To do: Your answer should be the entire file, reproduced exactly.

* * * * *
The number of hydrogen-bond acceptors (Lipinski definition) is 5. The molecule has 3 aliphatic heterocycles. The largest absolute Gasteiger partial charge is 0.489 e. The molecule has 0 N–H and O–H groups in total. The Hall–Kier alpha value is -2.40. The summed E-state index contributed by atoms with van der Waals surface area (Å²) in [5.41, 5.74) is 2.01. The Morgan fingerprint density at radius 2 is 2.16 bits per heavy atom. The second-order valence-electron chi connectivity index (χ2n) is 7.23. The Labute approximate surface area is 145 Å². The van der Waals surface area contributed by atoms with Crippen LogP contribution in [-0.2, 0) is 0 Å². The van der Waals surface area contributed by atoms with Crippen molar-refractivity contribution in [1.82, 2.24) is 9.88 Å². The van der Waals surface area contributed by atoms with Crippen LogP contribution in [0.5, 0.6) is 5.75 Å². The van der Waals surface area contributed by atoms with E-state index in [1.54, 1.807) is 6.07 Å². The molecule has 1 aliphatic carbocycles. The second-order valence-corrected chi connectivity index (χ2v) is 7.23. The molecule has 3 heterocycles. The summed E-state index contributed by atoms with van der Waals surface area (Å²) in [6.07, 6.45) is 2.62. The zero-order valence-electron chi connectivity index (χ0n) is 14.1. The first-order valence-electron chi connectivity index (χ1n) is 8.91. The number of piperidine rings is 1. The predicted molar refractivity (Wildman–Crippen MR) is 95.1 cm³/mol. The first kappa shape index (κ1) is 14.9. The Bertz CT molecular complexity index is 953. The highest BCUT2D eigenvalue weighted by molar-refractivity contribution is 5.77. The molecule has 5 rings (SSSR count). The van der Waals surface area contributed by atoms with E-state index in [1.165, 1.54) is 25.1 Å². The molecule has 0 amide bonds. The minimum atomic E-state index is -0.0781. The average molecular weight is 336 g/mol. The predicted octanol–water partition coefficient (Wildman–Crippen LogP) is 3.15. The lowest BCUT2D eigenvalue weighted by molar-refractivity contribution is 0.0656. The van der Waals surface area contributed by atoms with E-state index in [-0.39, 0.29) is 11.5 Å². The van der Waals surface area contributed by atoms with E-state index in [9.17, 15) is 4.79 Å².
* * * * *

The number of hydrogen-bond acceptors (Lipinski definition) is 5. The molecule has 3 aliphatic heterocycles. The largest absolute Gasteiger partial charge is 0.489 e. The molecule has 0 N–H and O–H groups in total. The Hall–Kier alpha value is -2.40. The summed E-state index contributed by atoms with van der Waals surface area (Å²) in [5.41, 5.74) is 2.01. The Morgan fingerprint density at radius 2 is 2.16 bits per heavy atom. The second-order valence-electron chi connectivity index (χ2n) is 7.23. The Labute approximate surface area is 145 Å². The van der Waals surface area contributed by atoms with Crippen LogP contribution in [-0.2, 0) is 0 Å². The van der Waals surface area contributed by atoms with Crippen molar-refractivity contribution in [1.82, 2.24) is 9.88 Å². The van der Waals surface area contributed by atoms with Crippen LogP contribution in [0.5, 0.6) is 5.75 Å². The van der Waals surface area contributed by atoms with E-state index in [1.54, 1.807) is 6.07 Å². The molecule has 1 aliphatic carbocycles. The second-order valence-corrected chi connectivity index (χ2v) is 7.23. The molecule has 3 heterocycles. The summed E-state index contributed by atoms with van der Waals surface area (Å²) in [6.07, 6.45) is 2.62. The zero-order valence-electron chi connectivity index (χ0n) is 14.1. The first-order valence-electron chi connectivity index (χ1n) is 8.91. The number of piperidine rings is 1. The predicted molar refractivity (Wildman–Crippen MR) is 95.1 cm³/mol. The first kappa shape index (κ1) is 14.9. The Bertz CT molecular complexity index is 953. The highest BCUT2D eigenvalue weighted by molar-refractivity contribution is 5.77. The molecule has 5 rings (SSSR count). The van der Waals surface area contributed by atoms with E-state index in [1.165, 1.54) is 25.1 Å². The molecule has 0 amide bonds. The minimum atomic E-state index is -0.0781. The average molecular weight is 336 g/mol. The predicted octanol–water partition coefficient (Wildman–Crippen LogP) is 3.15. The lowest BCUT2D eigenvalue weighted by molar-refractivity contribution is 0.0656. The van der Waals surface area contributed by atoms with E-state index in [-0.39, 0.29) is 11.5 Å². The van der Waals surface area contributed by atoms with E-state index in [9.17, 15) is 4.79 Å².